And everytime we notice the beauty of a bird or flower, let’s remember that Jehovah Jireh provides all that we need as we seek first the Kingdom. The most important being a Savior Who is All-Sufficient, Awe-Inspiring, and All-Satisfying!

Hard Is Not Hopeless

When life is hard, the mind is perplexed, persecution persists, sickness strikes, grief is heavy, the body is tired, emotions are high, spirits are low, and the flesh is weak – may we meditate on these Bible verses to help us abide in Christ with hope, patience, and endurance.

Genesis 18:14
Is anything too difficult for the LORD? At the appointed time I will return to you–in about a year–and Sarah will have a son.

Job 42:2
I know that You can do all things and that no plan of Yours can be thwarted.

Psalms 34:18-19
The LORD is near to the brokenhearted and saves the crushed in spirit. Many are the afflictions of the righteous, but the LORD delivers him out of them all.

Psalms 147:3‭-‬5
He heals the brokenhearted and binds up their wounds. He determines the number of the stars; he gives to all of them their names. Great is our Lord, and abundant in power; his understanding is beyond measure.

Isaiah 26:3-4
You keep him in perfect peace whose mind is stayed on you, because he trusts in you. Trust in the LORD forever, for the LORD GOD is an everlasting rock.

Isaiah 43:13
Yes, and from ancient days I am he. No one can deliver out of my hand. When I act, who can reverse it? 

Jeremiah 32:17
Oh, Lord GOD! You have made the heavens and earth by Your great power and outstretched arm. Nothing is too difficult for You!

Lamentations 3:21-23
But this I call to mind, and therefore I have hope: The steadfast love of the LORD never ceases; his mercies never come to an end; they are new every morning; great is your faithfulness.

Mark 10:27
Jesus looked at them and said, “With man this is impossible, but not with God. For all things are possible with God.”

Luke 1:37
For nothing will be impossible with God.

John 16:33
I have said these things to you, that in me you may have peace. In the world you will have tribulation. But take heart; I have overcome the world.

Romans 5:3-6
Not only that, but we rejoice in our sufferings, knowing that suffering produces endurance, and endurance produces character, and character produces hope, and hope does not put us to shame, because God’s love has been poured into our hearts through the Holy Spirit who has been given to us. For while we were still weak, at the right time Christ died for the ungodly.

Romans 8:35-39
And who shall separate us from the love of Christ? Shall tribulation, or distress, or persecution, or famine, or nakedness, or danger, or sword? As it is written, “For your sake we are being killed all the day long; we are regarded as sheep to be slaughtered.”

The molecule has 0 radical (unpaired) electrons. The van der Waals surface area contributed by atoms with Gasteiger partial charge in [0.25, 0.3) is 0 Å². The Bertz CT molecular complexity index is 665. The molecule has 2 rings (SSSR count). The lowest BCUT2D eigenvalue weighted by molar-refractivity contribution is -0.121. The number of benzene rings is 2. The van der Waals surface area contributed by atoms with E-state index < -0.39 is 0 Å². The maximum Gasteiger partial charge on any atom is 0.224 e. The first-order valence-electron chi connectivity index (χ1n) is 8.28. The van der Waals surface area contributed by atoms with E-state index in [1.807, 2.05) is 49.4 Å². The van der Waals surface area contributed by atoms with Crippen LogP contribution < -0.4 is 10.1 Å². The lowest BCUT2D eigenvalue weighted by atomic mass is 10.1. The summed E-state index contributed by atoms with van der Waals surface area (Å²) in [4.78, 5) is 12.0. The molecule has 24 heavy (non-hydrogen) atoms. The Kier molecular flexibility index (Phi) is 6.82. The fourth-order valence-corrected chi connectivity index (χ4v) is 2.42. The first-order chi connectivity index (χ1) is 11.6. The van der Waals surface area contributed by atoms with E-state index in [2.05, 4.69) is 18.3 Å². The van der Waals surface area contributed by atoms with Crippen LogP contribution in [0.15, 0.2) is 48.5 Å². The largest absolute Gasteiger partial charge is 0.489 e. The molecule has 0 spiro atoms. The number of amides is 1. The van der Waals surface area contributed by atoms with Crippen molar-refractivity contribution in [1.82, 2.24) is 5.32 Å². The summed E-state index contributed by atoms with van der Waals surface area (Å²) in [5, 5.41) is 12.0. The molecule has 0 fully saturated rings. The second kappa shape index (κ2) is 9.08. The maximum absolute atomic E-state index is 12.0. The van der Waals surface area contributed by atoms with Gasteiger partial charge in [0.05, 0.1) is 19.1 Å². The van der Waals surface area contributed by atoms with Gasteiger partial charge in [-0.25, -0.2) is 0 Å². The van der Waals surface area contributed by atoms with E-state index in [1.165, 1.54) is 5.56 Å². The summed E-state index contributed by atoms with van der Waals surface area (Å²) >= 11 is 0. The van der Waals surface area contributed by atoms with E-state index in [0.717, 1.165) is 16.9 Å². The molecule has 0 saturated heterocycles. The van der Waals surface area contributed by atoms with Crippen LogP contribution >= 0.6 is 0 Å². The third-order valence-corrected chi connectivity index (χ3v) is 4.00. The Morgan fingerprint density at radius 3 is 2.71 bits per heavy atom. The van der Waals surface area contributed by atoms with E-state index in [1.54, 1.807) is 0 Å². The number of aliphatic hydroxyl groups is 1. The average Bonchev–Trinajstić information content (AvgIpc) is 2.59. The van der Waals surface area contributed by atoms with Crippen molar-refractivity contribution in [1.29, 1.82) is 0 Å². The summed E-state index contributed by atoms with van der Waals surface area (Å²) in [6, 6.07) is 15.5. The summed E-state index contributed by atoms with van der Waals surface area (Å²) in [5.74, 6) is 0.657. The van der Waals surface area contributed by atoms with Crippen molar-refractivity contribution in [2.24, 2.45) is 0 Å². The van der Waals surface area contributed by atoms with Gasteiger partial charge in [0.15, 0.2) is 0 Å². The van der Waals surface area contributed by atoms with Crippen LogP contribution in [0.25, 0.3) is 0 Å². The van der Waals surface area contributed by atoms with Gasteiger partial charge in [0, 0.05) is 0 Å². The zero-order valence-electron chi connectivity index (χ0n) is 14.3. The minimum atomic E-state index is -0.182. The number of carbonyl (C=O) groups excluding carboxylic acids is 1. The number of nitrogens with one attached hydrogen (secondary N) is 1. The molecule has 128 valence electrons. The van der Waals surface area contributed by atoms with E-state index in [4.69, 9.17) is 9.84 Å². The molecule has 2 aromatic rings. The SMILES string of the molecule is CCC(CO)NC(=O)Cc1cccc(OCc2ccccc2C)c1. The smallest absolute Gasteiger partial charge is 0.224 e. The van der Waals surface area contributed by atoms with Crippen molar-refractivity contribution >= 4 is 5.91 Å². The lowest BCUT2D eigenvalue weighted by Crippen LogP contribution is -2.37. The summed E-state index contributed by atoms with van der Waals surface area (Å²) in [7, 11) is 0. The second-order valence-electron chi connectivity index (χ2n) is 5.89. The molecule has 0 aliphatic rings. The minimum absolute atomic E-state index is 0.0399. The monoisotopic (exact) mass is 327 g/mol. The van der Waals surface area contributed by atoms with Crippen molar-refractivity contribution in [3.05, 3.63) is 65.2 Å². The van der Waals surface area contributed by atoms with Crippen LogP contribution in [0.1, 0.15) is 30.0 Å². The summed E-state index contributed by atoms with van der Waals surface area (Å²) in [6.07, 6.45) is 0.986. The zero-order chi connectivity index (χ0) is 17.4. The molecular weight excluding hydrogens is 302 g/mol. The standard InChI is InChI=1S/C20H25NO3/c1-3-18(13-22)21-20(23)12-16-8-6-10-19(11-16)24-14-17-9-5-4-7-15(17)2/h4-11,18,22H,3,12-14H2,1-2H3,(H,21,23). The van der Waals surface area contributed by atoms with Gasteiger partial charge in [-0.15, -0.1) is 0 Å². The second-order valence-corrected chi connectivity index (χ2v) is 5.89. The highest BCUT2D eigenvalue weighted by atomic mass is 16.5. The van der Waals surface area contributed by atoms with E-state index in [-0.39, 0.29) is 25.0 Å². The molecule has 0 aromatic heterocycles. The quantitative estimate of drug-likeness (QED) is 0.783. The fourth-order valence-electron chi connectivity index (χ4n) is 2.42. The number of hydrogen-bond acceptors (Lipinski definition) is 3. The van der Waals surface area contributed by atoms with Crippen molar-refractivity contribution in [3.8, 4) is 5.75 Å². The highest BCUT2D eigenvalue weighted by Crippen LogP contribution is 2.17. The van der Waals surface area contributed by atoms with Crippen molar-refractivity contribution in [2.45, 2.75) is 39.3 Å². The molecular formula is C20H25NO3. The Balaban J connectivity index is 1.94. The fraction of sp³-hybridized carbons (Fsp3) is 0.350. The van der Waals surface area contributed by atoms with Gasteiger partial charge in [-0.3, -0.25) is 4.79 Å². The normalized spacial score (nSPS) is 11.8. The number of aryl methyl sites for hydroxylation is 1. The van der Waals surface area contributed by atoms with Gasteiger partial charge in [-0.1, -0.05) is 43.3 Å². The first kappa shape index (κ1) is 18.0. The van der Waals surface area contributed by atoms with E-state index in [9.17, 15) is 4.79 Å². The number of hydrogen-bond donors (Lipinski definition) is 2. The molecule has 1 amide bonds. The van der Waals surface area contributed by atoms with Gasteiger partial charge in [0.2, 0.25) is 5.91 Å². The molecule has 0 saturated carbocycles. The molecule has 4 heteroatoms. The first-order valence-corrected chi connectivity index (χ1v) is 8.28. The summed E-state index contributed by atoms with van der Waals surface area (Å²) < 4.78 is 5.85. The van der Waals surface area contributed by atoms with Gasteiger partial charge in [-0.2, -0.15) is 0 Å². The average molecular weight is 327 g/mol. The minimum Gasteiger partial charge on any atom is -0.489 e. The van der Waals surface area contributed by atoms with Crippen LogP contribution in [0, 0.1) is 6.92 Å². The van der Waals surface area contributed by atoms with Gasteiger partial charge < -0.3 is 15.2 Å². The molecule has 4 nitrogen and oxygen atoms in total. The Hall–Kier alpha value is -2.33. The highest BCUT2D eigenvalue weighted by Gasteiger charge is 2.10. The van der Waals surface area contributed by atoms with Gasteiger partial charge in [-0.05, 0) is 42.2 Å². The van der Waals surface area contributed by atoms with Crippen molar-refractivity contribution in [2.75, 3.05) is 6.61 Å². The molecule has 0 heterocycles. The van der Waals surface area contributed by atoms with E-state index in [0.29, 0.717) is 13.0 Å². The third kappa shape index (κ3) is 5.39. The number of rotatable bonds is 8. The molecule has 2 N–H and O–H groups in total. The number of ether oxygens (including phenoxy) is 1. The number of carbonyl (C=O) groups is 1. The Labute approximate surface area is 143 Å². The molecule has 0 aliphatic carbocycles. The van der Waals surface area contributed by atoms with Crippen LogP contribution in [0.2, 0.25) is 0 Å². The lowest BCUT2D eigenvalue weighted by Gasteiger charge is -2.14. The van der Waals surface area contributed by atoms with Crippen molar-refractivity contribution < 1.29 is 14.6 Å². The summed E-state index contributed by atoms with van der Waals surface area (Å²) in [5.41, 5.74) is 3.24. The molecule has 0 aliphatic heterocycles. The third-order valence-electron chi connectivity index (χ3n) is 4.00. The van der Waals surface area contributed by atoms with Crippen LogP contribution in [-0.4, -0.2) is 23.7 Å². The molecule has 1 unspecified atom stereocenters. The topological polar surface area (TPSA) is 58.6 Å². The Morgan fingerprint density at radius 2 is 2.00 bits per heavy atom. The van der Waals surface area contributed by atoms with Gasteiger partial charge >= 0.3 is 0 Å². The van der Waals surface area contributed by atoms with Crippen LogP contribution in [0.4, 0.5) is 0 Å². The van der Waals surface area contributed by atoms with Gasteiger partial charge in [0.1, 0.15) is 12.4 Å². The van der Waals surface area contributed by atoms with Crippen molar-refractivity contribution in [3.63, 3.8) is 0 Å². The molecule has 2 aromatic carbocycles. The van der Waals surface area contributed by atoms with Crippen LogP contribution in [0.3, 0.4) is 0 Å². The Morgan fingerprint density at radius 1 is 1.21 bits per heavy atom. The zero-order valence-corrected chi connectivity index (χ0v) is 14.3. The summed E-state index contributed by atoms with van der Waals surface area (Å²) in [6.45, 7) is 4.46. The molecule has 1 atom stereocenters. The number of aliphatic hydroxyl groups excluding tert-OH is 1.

No, in all these things we are more than conquerors through him who loved us. For I am sure that neither death nor life, nor angels nor rulers, nor things present nor things to come, nor powers, nor height nor depth, nor anything else in all creation, will be able to separate us from the love of God in Christ Jesus our Lord.

Romans 12:12
Rejoice in hope, be patient in tribulation, be constant in prayer.

1 Corinthians 1:8-9
He will sustain you to the end, so that you will be blameless on the day of our Lord Jesus Christ. God, who has called you into fellowship with His Son Jesus Christ our Lord, is faithful.

2 Corinthians 1:3-4
Blessed be the God and Father of our Lord Jesus Christ, the Father of mercies and God of all comfort, who comforts us in all our affliction, so that we may be able to comfort those who are in any affliction, with the comfort with which we ourselves are comforted by God.

2 Corinthians 4:7-8
But we have this treasure in jars of clay, to show that the surpassing power belongs to God and not to us. We are afflicted in every way, but not crushed; perplexed, but not driven to despair.

2 Corinthians 12:8-10
Three times I pleaded with the Lord about this, that it should leave me. But he said to me, “My grace is sufficient for you, for my power is made perfect in weakness.” Therefore I will boast all the more gladly of my weaknesses, so that the power of Christ may rest upon me. For the sake of Christ, then, I am content with weaknesses, insults, hardships, persecutions, and calamities. For when I am weak, then I am strong.

Philippians 4:6-7
Do not be anxious about anything, but in everything by prayer and supplication with thanksgiving let your requests be made known to God. And the peace of God, which surpasses all understanding, will guard your hearts and your minds in Christ Jesus.

James 1:2-5
Count it all joy, my brothers, when you meet trials of various kinds, for you know that the testing of your faith produces steadfastness. And let steadfastness have its full effect, that you may be perfect and complete, lacking in nothing. If any of you lacks wisdom, let him ask God, who gives generously to all without reproach, and it will be given him.

1 Peter 1:3
Blessed be the God and Father of our Lord Jesus Christ! According to his great mercy, he has caused us to be born again to a living hope through the resurrection of Jesus Christ from the dead. 

1 Peter 4:13
But rejoice insofar as you share Christ’s sufferings, that you may also rejoice and be glad when his glory is revealed.

Ephesians 6:10-11
Finally, be strong in the Lord and in the strength of his might. Put on the whole armor of God, that you may be able to stand against the schemes of the devil.